It often doesn’t feel like God is a just Judge, right?
I mean, it often looks like the wicked triumph. It looks like evil gets its way. The prosperity of the wicked is exactly the issue that the author of Psalm 73 is grappling with. His faith is shaken: “But as for me, my feet came close to stumbling/My steps had almost slipped” (Ps. 73:2). The life of faith in the Bible is often described as a journey, as walking with God. And here the author says his feet almost slipped off the path: he almost lost his faith in God. Why? Because he envied the wicked! He saw their prosperity and success and he wanted it.
The Problem: The Success of the Wicked
 For there are no pains in their death,
And their body is fat.
 They are not in trouble as other men,
Nor are they plagued like mankind.
 Therefore pride is their necklace;
The (garment of violence covers them.
 Their eye bulges from fatness;
The imaginations of their heart run riot.
 They mock and wickedly speak of oppression;
They speak from on high.
 They have set their mouth against the heavens,
And their tongue parades through the earth.
 Therefore his people return to this place,
And waters of abundance are drunk by them.
 They say, “How does God know?
And is there knowledge with the Most High?”
 Behold, these are the wicked;
And always at ease, they have increased in wealth.
Two major descriptions of the wicked come to the forefront in these verse. The first is that they are “fat.” That might seem weird to us, but back in the ancient world, being skinny was not beautiful. If you were skinny, that meant you worked out in the field all day and didn’t have enough to eat. Being fat was beautiful back then, because it meant you were rich and didn’t need to labor in the field. You could just sit around in your palace or house all day and have servants wait on you. Being fat indicated a life of ease and comfort.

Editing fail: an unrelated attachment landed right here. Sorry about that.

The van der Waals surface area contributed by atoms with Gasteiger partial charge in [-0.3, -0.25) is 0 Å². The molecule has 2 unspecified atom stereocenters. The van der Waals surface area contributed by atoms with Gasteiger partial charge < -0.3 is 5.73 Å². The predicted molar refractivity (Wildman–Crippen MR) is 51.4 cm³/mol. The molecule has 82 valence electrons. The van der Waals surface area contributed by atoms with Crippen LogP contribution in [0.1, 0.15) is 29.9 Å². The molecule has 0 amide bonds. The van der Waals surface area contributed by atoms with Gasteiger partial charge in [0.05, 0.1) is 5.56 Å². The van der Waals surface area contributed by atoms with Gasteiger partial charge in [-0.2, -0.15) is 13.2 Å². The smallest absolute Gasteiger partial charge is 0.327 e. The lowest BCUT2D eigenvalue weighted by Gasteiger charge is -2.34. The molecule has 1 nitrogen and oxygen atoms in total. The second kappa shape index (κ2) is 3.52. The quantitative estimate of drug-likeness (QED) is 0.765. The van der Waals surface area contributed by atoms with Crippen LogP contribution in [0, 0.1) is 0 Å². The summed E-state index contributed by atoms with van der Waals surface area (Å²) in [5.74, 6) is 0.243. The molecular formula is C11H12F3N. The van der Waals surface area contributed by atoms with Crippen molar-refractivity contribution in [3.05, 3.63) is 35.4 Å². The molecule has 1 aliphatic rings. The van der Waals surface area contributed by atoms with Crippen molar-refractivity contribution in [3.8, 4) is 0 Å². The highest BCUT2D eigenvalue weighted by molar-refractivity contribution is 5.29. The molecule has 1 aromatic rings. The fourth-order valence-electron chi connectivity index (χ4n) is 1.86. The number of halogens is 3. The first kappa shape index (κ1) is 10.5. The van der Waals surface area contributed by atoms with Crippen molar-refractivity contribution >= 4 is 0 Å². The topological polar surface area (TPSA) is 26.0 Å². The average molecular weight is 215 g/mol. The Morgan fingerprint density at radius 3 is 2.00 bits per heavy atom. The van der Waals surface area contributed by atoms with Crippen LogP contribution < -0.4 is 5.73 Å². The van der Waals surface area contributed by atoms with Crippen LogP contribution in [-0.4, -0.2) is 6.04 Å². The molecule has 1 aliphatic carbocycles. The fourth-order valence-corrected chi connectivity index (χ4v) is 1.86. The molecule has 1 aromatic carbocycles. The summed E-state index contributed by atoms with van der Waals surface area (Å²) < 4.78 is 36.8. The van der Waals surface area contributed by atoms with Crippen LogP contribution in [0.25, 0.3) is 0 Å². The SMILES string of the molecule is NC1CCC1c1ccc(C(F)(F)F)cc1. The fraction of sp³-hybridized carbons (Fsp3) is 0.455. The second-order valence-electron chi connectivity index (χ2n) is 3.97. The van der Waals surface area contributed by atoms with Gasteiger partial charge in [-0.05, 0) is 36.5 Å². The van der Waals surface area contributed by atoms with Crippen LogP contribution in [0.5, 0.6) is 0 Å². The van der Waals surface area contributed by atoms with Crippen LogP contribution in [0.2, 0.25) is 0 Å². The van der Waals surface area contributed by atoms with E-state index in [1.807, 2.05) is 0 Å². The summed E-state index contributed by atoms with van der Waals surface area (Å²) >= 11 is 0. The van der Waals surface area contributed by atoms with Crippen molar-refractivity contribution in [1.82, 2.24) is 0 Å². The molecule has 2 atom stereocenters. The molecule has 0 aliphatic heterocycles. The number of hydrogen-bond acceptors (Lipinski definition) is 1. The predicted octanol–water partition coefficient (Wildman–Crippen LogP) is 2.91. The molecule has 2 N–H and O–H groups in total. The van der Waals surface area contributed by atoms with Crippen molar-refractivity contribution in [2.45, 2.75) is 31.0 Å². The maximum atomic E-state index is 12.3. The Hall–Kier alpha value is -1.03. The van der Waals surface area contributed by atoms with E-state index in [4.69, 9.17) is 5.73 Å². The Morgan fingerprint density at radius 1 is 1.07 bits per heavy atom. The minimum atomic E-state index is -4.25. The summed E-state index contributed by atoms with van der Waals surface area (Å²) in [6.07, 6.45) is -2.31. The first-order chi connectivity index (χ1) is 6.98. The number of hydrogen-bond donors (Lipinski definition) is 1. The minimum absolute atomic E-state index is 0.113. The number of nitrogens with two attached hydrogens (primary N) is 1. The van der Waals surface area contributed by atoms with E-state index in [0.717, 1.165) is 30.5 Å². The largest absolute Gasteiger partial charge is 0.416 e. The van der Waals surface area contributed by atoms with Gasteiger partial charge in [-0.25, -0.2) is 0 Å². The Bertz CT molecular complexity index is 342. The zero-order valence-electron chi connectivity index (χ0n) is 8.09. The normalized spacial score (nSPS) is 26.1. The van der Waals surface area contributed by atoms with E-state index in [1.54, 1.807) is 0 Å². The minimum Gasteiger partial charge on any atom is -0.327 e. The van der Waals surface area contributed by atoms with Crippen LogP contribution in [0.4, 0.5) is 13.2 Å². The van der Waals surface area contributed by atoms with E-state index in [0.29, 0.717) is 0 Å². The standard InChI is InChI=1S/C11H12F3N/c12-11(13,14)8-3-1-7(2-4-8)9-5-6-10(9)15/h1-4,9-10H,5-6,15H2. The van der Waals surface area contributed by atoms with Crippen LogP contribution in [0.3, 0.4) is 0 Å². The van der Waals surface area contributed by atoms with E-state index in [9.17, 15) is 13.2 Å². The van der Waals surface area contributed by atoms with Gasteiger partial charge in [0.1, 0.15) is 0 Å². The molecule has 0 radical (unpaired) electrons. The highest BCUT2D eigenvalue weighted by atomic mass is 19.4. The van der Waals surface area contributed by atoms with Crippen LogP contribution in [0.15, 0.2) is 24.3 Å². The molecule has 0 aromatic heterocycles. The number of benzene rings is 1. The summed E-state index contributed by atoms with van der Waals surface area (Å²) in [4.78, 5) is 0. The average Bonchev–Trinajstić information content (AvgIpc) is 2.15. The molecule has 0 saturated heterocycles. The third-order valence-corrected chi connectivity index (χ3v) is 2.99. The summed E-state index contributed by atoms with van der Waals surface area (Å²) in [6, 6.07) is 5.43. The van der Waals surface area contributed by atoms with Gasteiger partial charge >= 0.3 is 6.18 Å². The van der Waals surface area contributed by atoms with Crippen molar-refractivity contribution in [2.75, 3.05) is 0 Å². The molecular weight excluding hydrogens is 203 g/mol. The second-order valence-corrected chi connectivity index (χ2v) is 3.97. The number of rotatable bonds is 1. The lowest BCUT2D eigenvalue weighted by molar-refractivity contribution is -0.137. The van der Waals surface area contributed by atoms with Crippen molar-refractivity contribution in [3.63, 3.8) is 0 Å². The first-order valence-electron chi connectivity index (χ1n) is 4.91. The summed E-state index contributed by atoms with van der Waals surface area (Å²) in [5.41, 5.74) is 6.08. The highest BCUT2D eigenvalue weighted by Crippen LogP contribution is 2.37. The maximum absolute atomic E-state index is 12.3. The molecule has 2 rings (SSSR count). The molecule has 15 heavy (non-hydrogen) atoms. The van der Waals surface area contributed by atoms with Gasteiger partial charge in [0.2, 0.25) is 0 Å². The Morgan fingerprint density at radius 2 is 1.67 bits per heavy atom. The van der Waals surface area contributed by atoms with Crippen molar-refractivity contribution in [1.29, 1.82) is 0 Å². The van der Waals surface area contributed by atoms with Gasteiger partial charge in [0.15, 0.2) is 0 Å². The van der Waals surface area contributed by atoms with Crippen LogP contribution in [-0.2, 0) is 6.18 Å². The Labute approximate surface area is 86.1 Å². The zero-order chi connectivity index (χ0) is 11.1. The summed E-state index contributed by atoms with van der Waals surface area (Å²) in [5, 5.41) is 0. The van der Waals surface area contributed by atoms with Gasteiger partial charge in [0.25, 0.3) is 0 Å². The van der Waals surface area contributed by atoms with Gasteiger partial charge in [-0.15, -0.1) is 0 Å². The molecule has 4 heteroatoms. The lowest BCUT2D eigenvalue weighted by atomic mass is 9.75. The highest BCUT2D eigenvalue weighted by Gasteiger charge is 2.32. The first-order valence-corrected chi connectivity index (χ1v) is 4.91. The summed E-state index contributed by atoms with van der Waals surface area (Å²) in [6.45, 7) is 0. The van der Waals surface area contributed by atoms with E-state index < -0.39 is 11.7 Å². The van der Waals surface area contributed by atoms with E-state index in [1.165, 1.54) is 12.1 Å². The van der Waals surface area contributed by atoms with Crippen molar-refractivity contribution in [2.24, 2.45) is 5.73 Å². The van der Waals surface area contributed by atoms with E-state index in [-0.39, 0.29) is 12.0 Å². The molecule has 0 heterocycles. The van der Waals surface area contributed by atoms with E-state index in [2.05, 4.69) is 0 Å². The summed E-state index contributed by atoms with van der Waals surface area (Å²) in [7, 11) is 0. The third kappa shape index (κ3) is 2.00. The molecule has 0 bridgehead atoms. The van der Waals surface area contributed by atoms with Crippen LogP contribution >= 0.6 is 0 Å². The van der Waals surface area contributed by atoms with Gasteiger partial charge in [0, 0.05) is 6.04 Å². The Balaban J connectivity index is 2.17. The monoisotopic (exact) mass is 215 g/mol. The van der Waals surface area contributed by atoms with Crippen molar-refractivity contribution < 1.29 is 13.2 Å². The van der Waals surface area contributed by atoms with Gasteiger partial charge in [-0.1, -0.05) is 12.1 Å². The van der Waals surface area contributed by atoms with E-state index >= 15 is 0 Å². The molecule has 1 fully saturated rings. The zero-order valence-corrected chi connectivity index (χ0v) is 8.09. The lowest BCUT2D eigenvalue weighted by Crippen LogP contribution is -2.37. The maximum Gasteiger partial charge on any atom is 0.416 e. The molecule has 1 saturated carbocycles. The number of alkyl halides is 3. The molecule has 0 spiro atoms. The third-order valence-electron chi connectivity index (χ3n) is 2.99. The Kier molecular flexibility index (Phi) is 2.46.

The second description is that the wicked are arrogant. They are “clothed” in arrogance, everything they do is for their own self-promotion. They also speak out against God; they pontificate as if they are truly knowledgeable about matters in which they no nothing. “Behold, these are the wicked: always at ease and they have increased in wealth.” The success and prosperity of the wicked causes the psalmist’s faith to be shaken. He wanted what they wanted, and the wicked seemed to get everything they wanted without God.
Not only does the success of the wicked cause the psalmist’s faith to be shaken, but it also affects him by making his faith seem pointless:
 Surely, I have cleansed my heart in vain,
And I washed my innocent hands [in vain].
 And I have been struck every day,
Punished every morning.
 If I say, “I will speak in this way”
Then, listen: I would have betrayed a generation of your sons.
 When I pondered to understand this,
It was troublesome in my eyes,
What benefit is there in following God, if the wicked win? Why follow God when the bad people get all the good stuff anyways? “I have cleansed my heart in vain. And I washed my hands in innocence.” In his view, it is pointless to confess and repent of sin. Why should he care about dealing with sin, when the wicked triumph over the righteous. He also has kept his hand innocent in vain. The hands are often used to represent a person’s behavior. The metaphor pictures innocence as the water in which the psalmist has washed his hands. In other words, his behavior is totally “submersed” in innocence. He is blameless and righteous. But he also sees such blameless living as vanity, because the wicked who are not innocent are “winning.”